Q

Search for a condition, service or location

Translate this page

Q

Help in a crisis

Please note that the following numbers are for use in an emergency only. This service is predominantly for service users currently in our care, their families and carers. If you are not currently in our care, please contact your GP or go to your nearest A&E.

Please visit our get in touch section if your enquiry is not urgent. We recommend that you speak to your GP in the first instance.

 

Contacting our Crisis Teams

If you are in Gloucestershire, please call:  0800 1690398

Please note: from 3 April 2017 telephone calls may be recorded. If you do not want that to happen, please tell the person who answers your call and they will phone you back on a ‘non-recordable’ telephone.

The number is available 24 hours a day, 7 days a week. Between 7am and 10pm. When calling, please choose one of the following options depending on your location:

  • Option 1 for Stroud and Cotswolds
  • Option 2 for Gloucester and Forest 
  • Option 3 for Cheltenham, Tewkesbury and North Cotswolds

 

If you are in Herefordshire, please call: 01432 364046

 

Is this the first time you have needed help for a mental health crisis?

If you, a friend, or a relative is experiencing mental health problems for the first time and need emergency treatment or advice during office hours, then you should contact your GP. Your GP is your family doctor – the doctor you would normally see if you are ill or concerned about any aspect of your health. They will be able to refer you to the most appropriate mental health service in your area.

NHS Choices

If you don’t have a GP, use the NHS Choices service search to locate the nearest one to you.

Are you feeling vulnerable or need to talk to somebody now?

If so there are some people that can help you immediately.

Call free on 116 123

If you are experiencing feelings of distress or despair, including those which could lead to suicide, you can call the Samaritans.

Call free on 0800 11 11

If you are a child or a young person you may want to speak to Childline.

Equality and Diversity

Our Trust is committed to delivering fully inclusive mental health and learning disabilities services for the community we serve. We are also fully committed to ensuring our staff work in an environment that is free from discrimination. Equality and diversity is central to our values and the provision of our services.

As part of the NHS we are a public sector organisation with a statutory duty to ensure equality, diversity and human rights are embedded in everything we do, as required by the Equality Act 2010, the Human Rights Act 1998 and the NHS Constitution.

The Equality Act 2010 replaced all previous equalities legislation and introduced a general public sector equality duty which all public bodies including the NHS have to meet. The general duty has three aims and requires public bodies to have due regard to the need to:

  • eliminate unlawful discrimination, harassment and victimisation and other conduct prohibited by The Equality Act 2010
  • advance equality of opportunity between people from different groups
  • foster good relations between people from different groups. This involves tackling prejudice and promoting understanding between people from different groups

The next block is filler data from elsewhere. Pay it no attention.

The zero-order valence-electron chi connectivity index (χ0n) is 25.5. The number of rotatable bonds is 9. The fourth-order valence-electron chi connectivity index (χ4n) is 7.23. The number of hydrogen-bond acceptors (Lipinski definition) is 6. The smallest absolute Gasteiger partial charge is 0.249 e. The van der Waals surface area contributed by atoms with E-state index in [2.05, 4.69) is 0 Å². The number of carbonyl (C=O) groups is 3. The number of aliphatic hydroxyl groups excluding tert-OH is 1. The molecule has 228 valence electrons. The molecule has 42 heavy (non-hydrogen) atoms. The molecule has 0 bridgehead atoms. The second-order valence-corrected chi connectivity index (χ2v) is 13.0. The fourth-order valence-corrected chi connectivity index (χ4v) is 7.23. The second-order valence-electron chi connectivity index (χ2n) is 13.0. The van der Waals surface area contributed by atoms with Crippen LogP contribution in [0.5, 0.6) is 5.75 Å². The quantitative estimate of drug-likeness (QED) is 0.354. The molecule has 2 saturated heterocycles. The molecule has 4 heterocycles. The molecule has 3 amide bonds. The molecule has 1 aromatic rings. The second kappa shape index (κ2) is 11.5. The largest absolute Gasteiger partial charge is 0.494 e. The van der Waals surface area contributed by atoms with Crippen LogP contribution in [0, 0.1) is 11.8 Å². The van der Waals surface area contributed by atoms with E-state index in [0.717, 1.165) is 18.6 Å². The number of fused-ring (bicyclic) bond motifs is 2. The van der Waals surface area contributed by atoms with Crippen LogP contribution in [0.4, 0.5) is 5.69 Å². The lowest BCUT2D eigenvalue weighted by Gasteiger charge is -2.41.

The Equality Act 2010 outlaws acts of discrimination against the following nine protected characteristics:

  • Age
  • Disability
  • Gender
  • Gender reassignment
  • Marriage and civil partnership
  • Pregnancy and maternity
  • Race
  • Religion or belief
  • Sexual orientation

The Human Rights Act 1998 was introduced to ensure people are treated with dignity and respect. Respect for the rights of individuals or groups is fundamental to their quality of life. The Human Rights Act has at its core the principles of FREDA – Fairness, Respect, Equality, Dignity and Autonomy. We believe that these principles are fundamental to the NHS in general and to our Trust specifically.

From 2015 NHS England introduced the Workforce Race Equality Standard (WRES). Research has shown that people from a Black or Minority Ethnic (BME) background have a worse experience of working in the NHS than white people. From this research, a series of 9 metrics have been designed to highlight any gaps between the experiences of staff from and BME background and those of white staff. By understanding the reasons for these gaps we will make progress in tackling discrimination where it exists in all its forms, promoting and encouraging a fully inclusive workforce which in turn will positively impact upon patient care. You can find the first set of WRES data by following the links.

Alongside the WRES, a revised version of the Equality Delivery System, known as EDS2 has been mandated for all NHS organisations in England. EDS2 has been designed with the intention of being a toolkit to support the identification, implementation and delivery of equality objectives. EDS2 is therefore designed to drive improvements to and accountability of services, ensure workplaces are free from discrimination and reduce inequalities in healthcare provision.

EDS2 has a set of 18 outcomes grouped into four goals, focussing on issues of concern to service users, carers and staff. Performance is analysed and measured against these outcomes. The four goals are:

  • Better health outcomes
  • Improved patient access and experience
  • A representative and supported workforce
  • Inclusive leadership

Over the coming weeks and months we will be gathering evidence and engaging with local stakeholders as we progress this major ongoing project.

Accessibility